Even if it’s some combination of the two, it’s still nothing short of outrageous.

Dries further states:

Larry’s posts created material disruption to the project and the Association based on incomplete and inaccurate information.

And Megan continues:

Larry’s subsequent blog posts harmed the community and had a material impact on the Drupal Association, including membership cancellations from those who believed we doxed, bullied, and discriminated against Larry as well as significant staff disruption. Due to the harm caused, the Drupal Association is removing Larry Garfield from leadership roles that we are responsible for, effective today.

People canceled their DA memberships because they felt the DA was mistreating me. And somehow Megan is trying to make that seem my fault for stating facts. I reject that characterization outright.

I fail to see how it could possibly be harmful to the Drupal project for someone in Larry’s position to counter rumors, innuendo, gossip, and lies with the truth. Unless, of course, it’s because the truth is inconvenient to Mr. Buytaert, Ms. Sanicki, the CWG, and others, and they would prefer those rumors, innuendo, gossip, and lies to remain unchallenged and unanswered. If so, I’ve seen high schoolers act with more respect to their peers, and that’s saying a lot.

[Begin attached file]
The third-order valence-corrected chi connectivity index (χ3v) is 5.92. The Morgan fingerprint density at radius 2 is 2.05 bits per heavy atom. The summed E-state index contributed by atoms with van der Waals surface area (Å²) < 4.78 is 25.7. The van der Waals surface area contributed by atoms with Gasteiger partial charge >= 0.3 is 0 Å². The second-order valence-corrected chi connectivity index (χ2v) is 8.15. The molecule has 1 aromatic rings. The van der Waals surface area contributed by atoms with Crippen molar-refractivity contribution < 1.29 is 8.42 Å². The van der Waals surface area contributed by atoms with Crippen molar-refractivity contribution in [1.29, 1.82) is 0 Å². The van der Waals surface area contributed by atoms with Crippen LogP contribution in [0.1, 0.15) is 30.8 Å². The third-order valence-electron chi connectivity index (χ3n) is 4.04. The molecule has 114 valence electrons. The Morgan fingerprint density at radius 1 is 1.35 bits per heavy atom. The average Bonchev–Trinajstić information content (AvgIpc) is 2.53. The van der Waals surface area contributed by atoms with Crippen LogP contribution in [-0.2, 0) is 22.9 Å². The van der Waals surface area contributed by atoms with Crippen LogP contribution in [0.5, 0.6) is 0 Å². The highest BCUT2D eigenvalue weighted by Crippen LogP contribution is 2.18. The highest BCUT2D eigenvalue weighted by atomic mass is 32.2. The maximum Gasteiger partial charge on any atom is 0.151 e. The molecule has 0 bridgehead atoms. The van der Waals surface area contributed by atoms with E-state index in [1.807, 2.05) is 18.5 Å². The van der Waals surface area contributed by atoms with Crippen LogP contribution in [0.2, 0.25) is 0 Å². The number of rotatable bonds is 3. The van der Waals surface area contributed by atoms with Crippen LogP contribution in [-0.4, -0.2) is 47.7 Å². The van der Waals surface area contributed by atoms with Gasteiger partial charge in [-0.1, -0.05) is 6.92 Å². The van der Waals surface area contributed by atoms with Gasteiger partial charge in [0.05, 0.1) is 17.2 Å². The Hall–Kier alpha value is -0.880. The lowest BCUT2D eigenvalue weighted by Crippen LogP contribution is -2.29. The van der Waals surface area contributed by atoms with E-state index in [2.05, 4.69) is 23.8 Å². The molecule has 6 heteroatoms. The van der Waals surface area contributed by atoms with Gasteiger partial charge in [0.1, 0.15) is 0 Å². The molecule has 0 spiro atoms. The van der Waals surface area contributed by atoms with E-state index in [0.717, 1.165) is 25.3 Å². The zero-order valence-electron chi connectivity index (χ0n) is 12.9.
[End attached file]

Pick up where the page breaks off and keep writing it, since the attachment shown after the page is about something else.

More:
The “material disruption” came from Mr. Buytaert’s, Ms. Sanicki’s, and the CWG’s piss-poor handling of the situation. To attempt to pin that “material disruption” on Larry crosses outside the boundary line of conduct deemed acceptable in decent society and should be retracted without further undue delay, with the appropriate apology to Larry issued as part of that retraction. (Not that I’m holding my breath, mind you.)